The next mystery, which I have yet to see addressed (although with the myriad articles flying off the key-boards around the world it may well have been) is where is Mr. Snowden's financial support coming from.   A) he is off the Booz, Allen, and Hamilton payroll, B) his BAH expense account has been shut off, C) his credit cards have presumably   been cut off, and D) presumably his U.S. bank account(s) have been blocked.   (Hey, if the NSA/FBI can spy on you without probable cause, surely they can block your bank account with it.)   The Aeroflot coach fare from Hong Kong to Moscow is $974.10 (actually pretty cheap when you think of the distance).   Moscow to Havana is $1071.90.   (I have not looked further.)   So, unless he is carrying around tons of cash someone paying his way.   Who and Why are very interesting questions.   How much does Wikileaks have to do with the whole enterprise, and where do they get their funding from, since the U.S. has made it impossible to fund-raise in the traditional ways, through Pay-Pal and such.

 

Then there is the matter, not so much a mystery as a major issue raised by this case, of the privatization of U.S. Federal government functions that has occurred on a major scale since BushCheney took over.   Doing so was one of Dick Cheney's major "achievements."   He had two major goals: as U.S. profits declined due to de-industrialization, this strategy was designed to provide for private profit-making in functions not previously open. At the same time the process de-legitimized and shrank the Federal government in the operation of traditional government functions.   Booz, Allen, Hamilton reportedly gets somewhere between 95% and 99% of its income from the Feds.    Then there are mysteries, or shall we say questions that have never been answered (and most often not asked, either in the Congress which has had to approve the switchovers or the mainstream media). They range from what is the functional rationale for the change, to how did Mr. Snowden in particular get his position with BAH, given that his primary motivation for doing seems to have been to get the goods so that he could open up the whole enterprise?   How did Mr. Snowden convince BAH that he, with a GED, was qualified for the job?   Was that an inside job at BAH?

 

Finally, A) What else does he have?     B) We know that the NSA runs a massive, unconstitutional domestic spying program in the U.S., presumably authorized by the Patriot Act (as well as spying even on our "allies," even on the European Union Headquarters --- looking for what, one wonders).   Why has the Democratic Party gone along with this stuff?   Why does a President who was a Constitutional law professor go along with it, and not just go along with it, but enthusiastically go along with it?   (Well, Virginia, it all started with Sen. Joe McCarthy, but that's another story.)   Is there anyone out there who still thinks that Obama is a "librul?"   When the 2016 Presidential election rolls around, and the GOP voter-suppression operation is in full swing, and hopefully a Progressive Democratic Party has split from the current "enabler-of-the-whole-mess" party, given what we now know about Obama/DLC polices, just how many defenders of the traditional party, Obama, the Clintons, and all, will be crying "we must vote for the lesser-of-the-evils."   That, right now, might be the biggest mystery to come out of the whole Affaire Snowden.   What is the future of the traditional Democratic Party in its aftermath?   And oh yes, could you think of a better writer for this one than John Le Carre?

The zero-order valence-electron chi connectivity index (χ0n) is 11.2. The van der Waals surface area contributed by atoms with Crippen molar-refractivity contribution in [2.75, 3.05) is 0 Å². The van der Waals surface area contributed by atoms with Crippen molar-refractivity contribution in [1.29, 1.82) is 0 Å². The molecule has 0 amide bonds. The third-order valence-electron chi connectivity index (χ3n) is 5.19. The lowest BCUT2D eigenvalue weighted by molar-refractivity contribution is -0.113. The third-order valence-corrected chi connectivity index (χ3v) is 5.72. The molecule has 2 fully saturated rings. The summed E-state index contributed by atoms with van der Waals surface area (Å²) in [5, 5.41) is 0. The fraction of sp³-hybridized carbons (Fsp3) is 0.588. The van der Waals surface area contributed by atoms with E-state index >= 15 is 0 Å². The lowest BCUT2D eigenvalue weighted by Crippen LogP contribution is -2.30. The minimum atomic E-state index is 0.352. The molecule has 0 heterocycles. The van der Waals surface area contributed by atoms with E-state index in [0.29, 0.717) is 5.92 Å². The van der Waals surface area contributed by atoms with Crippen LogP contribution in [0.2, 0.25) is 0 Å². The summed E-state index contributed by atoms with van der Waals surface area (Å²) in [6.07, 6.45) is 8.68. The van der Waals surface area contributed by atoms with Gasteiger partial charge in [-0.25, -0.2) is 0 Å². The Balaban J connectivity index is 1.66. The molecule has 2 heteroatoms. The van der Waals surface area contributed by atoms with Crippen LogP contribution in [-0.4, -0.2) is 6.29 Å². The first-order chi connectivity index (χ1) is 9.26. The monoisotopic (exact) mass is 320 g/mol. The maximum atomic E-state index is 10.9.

Finally, in my view too much time is being spent in the media considering whether what he has done (and might do) is "right" or "wrong," whether he is a "traitor" or a "hero."  The important matters for discussion concern the massive intellignece/spying network the US operates around the world, the uses to which it has been put, and the uses (supression of domestic protest/anti-government actions, anyone?) to which it might be put in the future.

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Steven Jonas, MD, MPH, MS is a Professor Emeritus of Preventive Medicine at StonyBrookMedicine (NY) and author/co-author/editor/co-editor of over 35 books. In addition to his position on OpEdNews as a "Trusted Author," he is a Senior Editor, (more...)